3. Easier clean up: This is one area that disposable lovers have tried to get me on for years, but my retort is air tight. Yes, at the end of a meal, the disposable pan gets tossed away and that’s it. However, in my world, it’s never that simple. What happens if your flimsy disposable has a tiny hole in it and turkey juice begins to drip into your oven creating a solid mass of carbon that no amount of oven cleaner or scrubbing will take off? What happens if on your way to delivering your turkey from the oven to the counter, the flimsy pan buckles under the weight and not only does the turkey hit the floor, but hot juice scalds you and ruins your nice new shoes? I find the potential risk of using a disposable to far outweigh the ease of throwing away a pan at the end of the night. Besides, you’ll have very little to clean up if you consider number two.

2. Ability to make pan sauces: Roasting pans are long enough to cover two burners making it easy to turn your post dinner cooking vessel into a stovetop pan that is ready to make some gravy. Pan sauces, especially after cooking a roast turkey or chicken, are wildly tasty and require no additional kitchen equipment. In fact, the idea of not using more vessels to make a pan sauce makes clean up even easier and by deglazing the pan, you’re going to cook out the worst of the mess from the pan. But if even after all this, consider taking a moment and….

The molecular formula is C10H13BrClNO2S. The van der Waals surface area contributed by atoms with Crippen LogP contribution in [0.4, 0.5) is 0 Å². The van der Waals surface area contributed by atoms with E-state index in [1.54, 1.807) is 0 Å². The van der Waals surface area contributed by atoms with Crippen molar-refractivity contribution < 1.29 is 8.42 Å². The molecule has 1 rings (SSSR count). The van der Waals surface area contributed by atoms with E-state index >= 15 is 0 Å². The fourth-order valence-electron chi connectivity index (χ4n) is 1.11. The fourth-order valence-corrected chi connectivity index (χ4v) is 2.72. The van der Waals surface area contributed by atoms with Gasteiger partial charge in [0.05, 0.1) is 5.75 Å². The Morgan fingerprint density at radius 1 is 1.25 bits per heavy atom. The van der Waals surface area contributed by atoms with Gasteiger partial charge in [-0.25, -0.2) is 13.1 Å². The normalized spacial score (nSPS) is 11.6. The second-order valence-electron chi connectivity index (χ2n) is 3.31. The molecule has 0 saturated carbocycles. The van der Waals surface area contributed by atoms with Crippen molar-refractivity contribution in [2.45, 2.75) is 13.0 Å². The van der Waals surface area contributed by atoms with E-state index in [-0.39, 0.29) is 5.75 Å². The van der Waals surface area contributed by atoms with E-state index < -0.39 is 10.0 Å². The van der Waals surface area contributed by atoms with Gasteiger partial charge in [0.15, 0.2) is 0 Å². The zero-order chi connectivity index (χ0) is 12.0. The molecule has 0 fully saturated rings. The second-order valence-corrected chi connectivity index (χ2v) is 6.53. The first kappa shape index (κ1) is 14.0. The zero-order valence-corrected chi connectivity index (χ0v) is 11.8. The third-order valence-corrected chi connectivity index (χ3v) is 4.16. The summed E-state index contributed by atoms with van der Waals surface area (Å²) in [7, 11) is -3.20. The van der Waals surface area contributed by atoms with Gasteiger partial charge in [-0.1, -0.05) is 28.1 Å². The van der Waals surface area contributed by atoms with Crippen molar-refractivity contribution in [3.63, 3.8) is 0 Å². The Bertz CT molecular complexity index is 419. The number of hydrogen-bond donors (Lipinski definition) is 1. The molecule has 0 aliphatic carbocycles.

1. Just look at that rack: The rack is put there not as a storage challenge; it’s put there to keep the meat off the bottom of the pan and out of the fat. While roasting, the fat on the meat tends to melt off and drips into the bottom of the pan. Disposable pans do not come equipped with a rack leaving your roast to sit for hours in its own fat. The rack also allows for more air to move around the meat which will give you even cooking and that crispy skin that you’re craving.

Roasting pans are generally inexpensive and by no means should you feel obligated to spend more than $50. I find that most stores offer a great bargain during the holiday season, and almost every department store will have a bargain basement deal on roasting pans the day after Thanksgiving. As for recommendations, ensure that the pan is made of aluminum (plain or hard anodized) in order to keep the weight down and that the handles are riveted to the pan. Some roasting pans have the handles fused to the sides. This is a problem because the handles will heat up as hot as the pan and the handles have more potential to break off over years of use. Calphalon and Cuisinart make a pretty decent pan in general and I find their roasting pans to be fit for the job.